The schedule 40 or 80 PVC pipe should be assembled at least 24 hours in advance of trenching to allow all glue joints to cure. But don't leave pipe laying around for weeks because it is susceptible to degradation by the sun’s ultra violet rays. Each joint should be cleaned and prepped with a clean dry cloth then lightly scuffed with sandpaper to remove gloss then cleaned again. Both joints should then be primed and liberally coated with heavy duty PVC glue. Note instructions on container regarding minimum and maximum working temperature and please observe cautionary notes. You have a matter of seconds before the bond begins so have some assistants on hand to wrestle the pipe joints together. The joint, once made must be held in place for at least 30 seconds so the exothermic reaction set off by the glue and primer can't push the two sections apart. Don't attach the hydrant adapter at this time, leave the riser a little longer than required and cut it off after the finished grade elevation is established. Once the rise and run of the pipe has been assembled and allowed to cure for approx. 24 hours the trench can be excavated. The depth of the trench must be consistently close to level from where it begins out in the water to where it ends just beyond the location of the riser. The most important consideration is that the horizontal run of pipe always remains under water. Prior to installation the strainer can be bagged and taped with a green garbage so that the whole system may be floated into position. The pipe is then lowered into the trench by ropes attached along the length of it and handled by an adequate number of assistants from both sides of the trench. (No-one should be allowed in or near the trench at any time as wet and sandy soil conditions are prone to collapse.) The riser should be roped at the bottom and top from both sides to allow proper placement while backfilling. Once in position a skilled individual in a small boat can remove the bag from the strainer. At this time the riser should be held high in the water to allow all air to escape from the pipe as it sinks. It is recommended to fill below and around the pipe with gravel to help protect the pipe before backfilling. Don't let the equipment operator push down on the pipe or pack the fill with his shovel until the whole pipe is well covered with the fill material. An uneven bottom can stress and bend the pipe under the force of the shovel and result in changing the elevation of the strainer or breaking the pipe joints.   When the trench is filled the riser can be cut to about 24" above the finished grade. Most importantly the hydrant adapter should be installed at an elevation that is below the intake of the responding pumper. All exposed p.v.c. (above ground) can then be scuffed with a wire brush, cleaned, primed and painted with acrylic enamel or epoxy based paint, one coat primer and two coats paint for u.v. protection. Tremclad spray paint also seems to work well. Six inch pipe performs well in lengths up to about 65 feet; longer installations should utilize larger pipe diameters. Where required the strainer is supported by inserting a 1 inch pipe through the existing holes and installing a strainer support clamp.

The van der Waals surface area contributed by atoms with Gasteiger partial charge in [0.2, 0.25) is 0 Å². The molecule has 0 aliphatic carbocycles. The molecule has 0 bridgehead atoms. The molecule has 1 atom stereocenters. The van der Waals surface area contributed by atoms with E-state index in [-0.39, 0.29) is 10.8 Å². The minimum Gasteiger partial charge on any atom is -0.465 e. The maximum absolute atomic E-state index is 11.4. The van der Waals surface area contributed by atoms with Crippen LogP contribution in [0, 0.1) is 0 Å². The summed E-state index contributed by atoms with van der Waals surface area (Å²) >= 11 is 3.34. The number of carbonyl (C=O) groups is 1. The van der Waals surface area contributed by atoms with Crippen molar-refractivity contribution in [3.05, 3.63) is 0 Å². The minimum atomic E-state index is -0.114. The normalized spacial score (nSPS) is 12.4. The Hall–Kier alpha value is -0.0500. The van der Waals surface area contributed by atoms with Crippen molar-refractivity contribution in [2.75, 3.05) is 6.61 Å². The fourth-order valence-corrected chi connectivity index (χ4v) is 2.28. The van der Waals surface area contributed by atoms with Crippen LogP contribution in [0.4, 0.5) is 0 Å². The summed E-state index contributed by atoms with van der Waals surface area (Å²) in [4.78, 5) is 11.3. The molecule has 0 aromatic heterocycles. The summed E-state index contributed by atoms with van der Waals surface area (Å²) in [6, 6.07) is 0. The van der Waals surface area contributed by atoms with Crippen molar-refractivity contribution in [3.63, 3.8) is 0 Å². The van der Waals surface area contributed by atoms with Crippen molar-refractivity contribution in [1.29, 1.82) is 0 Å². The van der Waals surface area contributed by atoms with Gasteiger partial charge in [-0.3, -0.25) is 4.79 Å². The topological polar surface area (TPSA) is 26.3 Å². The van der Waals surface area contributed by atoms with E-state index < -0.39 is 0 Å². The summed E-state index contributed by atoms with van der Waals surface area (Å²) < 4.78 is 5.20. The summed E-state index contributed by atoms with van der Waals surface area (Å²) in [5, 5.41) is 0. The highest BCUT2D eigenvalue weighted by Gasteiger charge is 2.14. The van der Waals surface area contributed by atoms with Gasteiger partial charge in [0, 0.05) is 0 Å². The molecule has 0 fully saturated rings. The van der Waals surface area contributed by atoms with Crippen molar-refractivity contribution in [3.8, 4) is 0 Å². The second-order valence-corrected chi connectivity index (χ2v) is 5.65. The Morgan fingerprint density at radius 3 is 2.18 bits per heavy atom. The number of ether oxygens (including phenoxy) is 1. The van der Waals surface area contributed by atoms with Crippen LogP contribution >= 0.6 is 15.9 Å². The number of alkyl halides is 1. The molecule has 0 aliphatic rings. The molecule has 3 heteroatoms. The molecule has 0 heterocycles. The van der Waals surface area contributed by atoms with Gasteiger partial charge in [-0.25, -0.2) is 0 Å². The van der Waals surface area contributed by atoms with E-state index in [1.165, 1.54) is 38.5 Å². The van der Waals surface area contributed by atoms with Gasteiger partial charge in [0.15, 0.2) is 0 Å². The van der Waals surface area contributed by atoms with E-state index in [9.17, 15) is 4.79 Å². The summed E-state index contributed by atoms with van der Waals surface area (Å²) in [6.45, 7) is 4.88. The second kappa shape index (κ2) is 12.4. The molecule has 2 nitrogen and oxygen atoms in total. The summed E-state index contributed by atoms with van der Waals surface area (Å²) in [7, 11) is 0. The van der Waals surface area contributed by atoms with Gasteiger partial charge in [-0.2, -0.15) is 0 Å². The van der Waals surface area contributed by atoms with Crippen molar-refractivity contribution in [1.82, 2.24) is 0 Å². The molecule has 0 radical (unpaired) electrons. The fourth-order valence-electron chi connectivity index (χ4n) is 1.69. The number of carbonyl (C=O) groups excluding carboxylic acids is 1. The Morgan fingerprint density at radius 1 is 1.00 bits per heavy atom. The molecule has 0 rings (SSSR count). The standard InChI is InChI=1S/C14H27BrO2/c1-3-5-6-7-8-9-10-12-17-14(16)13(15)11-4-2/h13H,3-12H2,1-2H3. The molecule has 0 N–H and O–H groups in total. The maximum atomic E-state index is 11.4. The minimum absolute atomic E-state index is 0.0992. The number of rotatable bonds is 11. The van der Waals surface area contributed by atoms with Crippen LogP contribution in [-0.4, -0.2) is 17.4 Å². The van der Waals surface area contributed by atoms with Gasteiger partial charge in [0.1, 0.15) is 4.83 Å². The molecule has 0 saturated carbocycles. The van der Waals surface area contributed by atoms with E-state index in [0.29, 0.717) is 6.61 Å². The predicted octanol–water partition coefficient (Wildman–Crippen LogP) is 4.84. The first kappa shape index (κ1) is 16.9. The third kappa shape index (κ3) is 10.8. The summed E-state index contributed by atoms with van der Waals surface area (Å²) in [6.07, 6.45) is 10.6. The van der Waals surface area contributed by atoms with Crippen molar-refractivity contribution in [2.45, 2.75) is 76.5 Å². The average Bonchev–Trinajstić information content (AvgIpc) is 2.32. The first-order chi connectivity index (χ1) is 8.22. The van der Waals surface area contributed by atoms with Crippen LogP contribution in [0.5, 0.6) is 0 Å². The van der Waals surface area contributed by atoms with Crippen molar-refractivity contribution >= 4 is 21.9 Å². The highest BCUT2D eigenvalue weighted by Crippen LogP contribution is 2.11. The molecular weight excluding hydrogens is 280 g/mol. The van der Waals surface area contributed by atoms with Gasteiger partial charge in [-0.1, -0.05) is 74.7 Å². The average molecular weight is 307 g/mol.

In areas of Winter freeze-up:


We use two inches of fibre-glass pipe insulation on the riser, above the water line, wrapped in 6 mil poly and taped with sheathing tape and sealed with polyurethane caulking to keep it dry. (Wet fibre-glass loses its insulating ability.) This helps contain some of the heat loss from the water source and ground. Styrofoam pipe wrap is preferred. Where insulation is used and where damage to your hydrant is a concern a sono tube and concrete can be installed around the exposed pipe for protection. As an alternative a larger diameter pipe and cap can be used as protection instead of concrete. This outer protective layer should also be painted for maximum visibility and u.v. protection. Bollards can be installed to protect the pipe and a chain hung between the two will support the pumper truck hard suction hose and prevent damage to the dry hydrant connection.




*Care must be taken to ensure a safe site as wet soil conditions are prone to cave-in. No-one is to be allowed in or near the trench.    Your pipe should be assembled and ready to go in by rope just as soon as the trench is done.


*Please Note*

As all sites are unique and these tips are meant only as general information and cannot take the place of an experienced installer.


All content copyright 2005 - 2022 by: Mike Swarbrick & Mainstream Dry Hydrants Inc.